By Serge Halimi
Barack Obama is a lucky man: young, of mixed race, thought likely to make it to the White House, to succeed one of the most unpopular presidents in US history. He appears better equipped than anyone else to “renew American leadership in the world” (1) – restore the US image and win acceptance and support for US action abroad, rendering it more effective.
That includes military action, notably in Afghanistan: “I will build a 21st-century military and 21st-century partnerships as strong as the anticommunist alliance that won the cold war to stay on the offensive everywhere from Djibouti to Kandahar” (2). To anyone who still supposes a multicultural president with a Kenyan father would signal the start of a new era with everyone holding hands, the Democratic candidate has already said that, with all respect to Pink Floyd and George McGovern, his foreign policy is actually a return to the “traditional bipartisan realistic policy of George Bush’s father, of John F Kennedy, of, in some ways, Ronald Reagan” (3).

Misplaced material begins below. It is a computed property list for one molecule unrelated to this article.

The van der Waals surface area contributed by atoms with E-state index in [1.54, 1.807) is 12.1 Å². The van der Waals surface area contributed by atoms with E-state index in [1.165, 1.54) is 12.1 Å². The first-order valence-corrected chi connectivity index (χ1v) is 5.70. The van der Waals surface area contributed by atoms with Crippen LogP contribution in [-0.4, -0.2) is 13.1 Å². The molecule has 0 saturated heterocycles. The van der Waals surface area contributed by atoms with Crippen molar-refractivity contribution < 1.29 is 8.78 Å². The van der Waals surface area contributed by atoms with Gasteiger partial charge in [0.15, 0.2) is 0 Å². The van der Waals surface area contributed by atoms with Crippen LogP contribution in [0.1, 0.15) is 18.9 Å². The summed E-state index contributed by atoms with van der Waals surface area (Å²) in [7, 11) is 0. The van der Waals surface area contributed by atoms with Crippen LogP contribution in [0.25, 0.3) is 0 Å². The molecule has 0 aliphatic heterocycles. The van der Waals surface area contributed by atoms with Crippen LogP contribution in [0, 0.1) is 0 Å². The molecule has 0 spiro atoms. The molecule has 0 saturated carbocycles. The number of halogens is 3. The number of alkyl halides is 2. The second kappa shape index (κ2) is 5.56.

Multilateralism is not on the agenda, but imperialism will be softer, subtler, more inclusive and perhaps not quite so murderous. But the eight-year embargo imposed by President Bill Clinton killed a lot of Iraqis.